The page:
Jewish Christians seemed to have continued to observe the Sabbath rest on Saturday in preparation for the celebration of the Christian festival of the resurrection on Sunday. For these Christians both days were regarded as festivals. As the number of Gentile Christians increased, the observance of Saturday as a day of rest or festival diminished. For the Gentile Christians it never had any significance.

It was only when the large influx of Gentiles (pagans) into the Church began, due chiefly to the missionary labours of St. Paul, that the infant Church was forced to re-evaluate its position vis-a-vis Judaism.

The assembly of apostles and elders at Jerusalem in 49 or 50 AD took the momentous decision that the Christians were no longer bound by the requirements of Jewish religious law. (Acts Ch. 15).

[...that they abstain from pollutions of (food offered to) idols, and from fornication, and from blood, for Moses in old time has in every city them that preach him, being read in the synagogues every Sabbath day. Verses 20-21].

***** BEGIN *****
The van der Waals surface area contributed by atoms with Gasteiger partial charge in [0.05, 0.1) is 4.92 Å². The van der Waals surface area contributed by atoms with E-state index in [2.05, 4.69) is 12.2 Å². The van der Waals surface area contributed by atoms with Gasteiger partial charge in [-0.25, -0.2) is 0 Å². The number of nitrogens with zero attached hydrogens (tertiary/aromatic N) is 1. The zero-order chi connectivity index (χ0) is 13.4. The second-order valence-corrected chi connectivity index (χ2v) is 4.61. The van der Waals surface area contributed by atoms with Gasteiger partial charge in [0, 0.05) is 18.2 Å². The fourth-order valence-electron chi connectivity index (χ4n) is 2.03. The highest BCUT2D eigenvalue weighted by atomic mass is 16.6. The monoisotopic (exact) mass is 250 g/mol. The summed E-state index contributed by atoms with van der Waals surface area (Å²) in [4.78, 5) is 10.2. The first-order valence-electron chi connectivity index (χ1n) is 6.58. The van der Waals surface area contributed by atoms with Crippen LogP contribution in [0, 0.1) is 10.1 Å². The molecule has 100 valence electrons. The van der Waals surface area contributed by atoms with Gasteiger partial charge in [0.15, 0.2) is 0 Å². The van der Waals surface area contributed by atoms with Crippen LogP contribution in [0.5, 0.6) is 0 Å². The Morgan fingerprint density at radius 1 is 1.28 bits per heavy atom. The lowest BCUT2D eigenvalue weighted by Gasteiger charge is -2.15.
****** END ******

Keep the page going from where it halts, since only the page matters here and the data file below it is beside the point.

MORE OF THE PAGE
Those Jewish-Christian traditionalists and extremists who were insisting that Gentile Christians should continue to observe the Law of Moses in its entirety would certainly have included the Sabbath observance among their demands.

[They did not because it was being observed].

This is what led Paul to assert that no-one may be called into account for not observing the Sabbath: 'Therefore, let no-one pass judgement on you in questions of food and drink or with regard to a festival or a new moon or a sabbath." (Col. 2/16).

[These are ritualistic ceremonies, not the Sabbath of the Ten Commandments].

Not only was the seventh day of the week (the Sabbath of the Jews) NOT observed as a Christian feast, every effort to make the Lord's Day the same as the Sabbath, was, in fact, strenuously resisted.

The first day of the week (Sunday) was chosen as the day set aside for the Lord because this was the day on which Christ rose from the dead - the event which was the very foundation of the Christian faith.

Around the turn of the second century, Ignatius, Bishop of Antioch (died around 110 AD) wrote in his letter to the Magnesians,